Russia's new round of WTO talks to start in Geneva Monday
Russia's delegation will begin Monday a new round of bilateral and multilateral talks on accession to the World Trade Organization in Geneva, and continue negotiations until July 27.
Yury Afanasyev, a delegation member and a senior counselor at Russia's UN mission, said Moscow would hold bilateral negotiations with EU members, the United States, Argentina, Australia and other countries on July 23-24. Multilateral two-day talks to begin Wednesday will include members of the Working Group on Russia's accession to the global trade body. Maxim Medvedkov, director for trade talks at the Russian economics ministry, will head Moscow's delegation.
Multilateral World Trade Organization talks were last held in Geneva in March 2006. High on the agenda are customs regulations, customs duty control, the application of customs procedures and the performance of free economic zones. Medvedkov said earlier that state agricultural subsidies in Russia would be the toughest issue at talks. WTO members consider Russia's projected subsidies of $9.2 billion per year to be excessive. Geneva will also host multilateral consultations on agriculture, and veterinary and phytosanitary regulations, over the five days of talks.
The Russian WTO Accession project has been in progress since September 2005 and is expected to continue until the end of 2007, when Russia may finally join the trade bloc. Russia expects WTO membership to promote market reform and ensure better transparency, while providing a secure business environment for trade and investment. Membership will also help Russia diversify its economy, participate in projects to develop future common trade rules, and secure its interests. (rian.ru)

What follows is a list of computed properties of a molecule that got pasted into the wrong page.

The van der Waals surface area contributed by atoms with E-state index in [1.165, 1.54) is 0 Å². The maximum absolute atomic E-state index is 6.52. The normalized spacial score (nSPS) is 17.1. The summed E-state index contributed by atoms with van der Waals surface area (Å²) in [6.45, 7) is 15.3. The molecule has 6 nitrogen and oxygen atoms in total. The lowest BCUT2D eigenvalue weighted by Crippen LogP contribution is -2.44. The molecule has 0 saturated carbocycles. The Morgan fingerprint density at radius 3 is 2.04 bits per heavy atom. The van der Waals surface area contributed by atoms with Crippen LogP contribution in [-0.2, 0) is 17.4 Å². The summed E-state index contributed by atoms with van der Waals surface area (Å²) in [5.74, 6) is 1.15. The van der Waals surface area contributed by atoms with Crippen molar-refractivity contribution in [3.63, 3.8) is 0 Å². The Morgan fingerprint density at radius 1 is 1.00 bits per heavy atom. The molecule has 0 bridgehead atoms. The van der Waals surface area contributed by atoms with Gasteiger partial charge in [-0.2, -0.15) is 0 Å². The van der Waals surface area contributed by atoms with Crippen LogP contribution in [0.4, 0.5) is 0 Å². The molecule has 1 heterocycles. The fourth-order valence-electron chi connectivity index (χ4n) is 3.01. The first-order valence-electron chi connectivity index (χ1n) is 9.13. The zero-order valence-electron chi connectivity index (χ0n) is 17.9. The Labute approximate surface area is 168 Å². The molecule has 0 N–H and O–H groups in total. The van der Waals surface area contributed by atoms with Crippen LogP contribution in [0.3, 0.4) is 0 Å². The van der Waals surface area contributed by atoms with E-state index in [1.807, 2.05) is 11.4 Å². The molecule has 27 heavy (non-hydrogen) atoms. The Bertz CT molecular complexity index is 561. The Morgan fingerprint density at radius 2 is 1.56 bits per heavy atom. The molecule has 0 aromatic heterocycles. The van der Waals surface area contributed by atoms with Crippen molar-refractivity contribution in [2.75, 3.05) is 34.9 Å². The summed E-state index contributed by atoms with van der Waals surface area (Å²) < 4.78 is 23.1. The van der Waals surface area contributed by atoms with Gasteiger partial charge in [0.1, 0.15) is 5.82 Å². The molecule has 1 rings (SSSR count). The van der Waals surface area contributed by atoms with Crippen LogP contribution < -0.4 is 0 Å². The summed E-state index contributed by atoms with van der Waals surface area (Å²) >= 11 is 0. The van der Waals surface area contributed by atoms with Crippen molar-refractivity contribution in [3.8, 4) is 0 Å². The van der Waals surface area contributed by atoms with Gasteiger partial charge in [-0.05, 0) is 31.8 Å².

SUPPORT THE BUDAPEST BUSINESS JOURNAL
Producing journalism that is worthy of the name is a costly business. For 27 years, the publishers, editors and reporters of the Budapest Business Journal have striven to bring you business news that works, information that you can trust, that is factual, accurate and presented without fear or favor.
Newspaper organizations across the globe have struggled to find a business model that allows them to continue to excel, without compromising their ability to perform. Most recently, some have experimented with the idea of involving their most important stakeholders, their readers.
We would like to offer that same opportunity to our readers. We would like to invite you to help us deliver the quality business journalism you require. Hit our Support the BBJ button and you can choose the how much and how often you send us your contributions.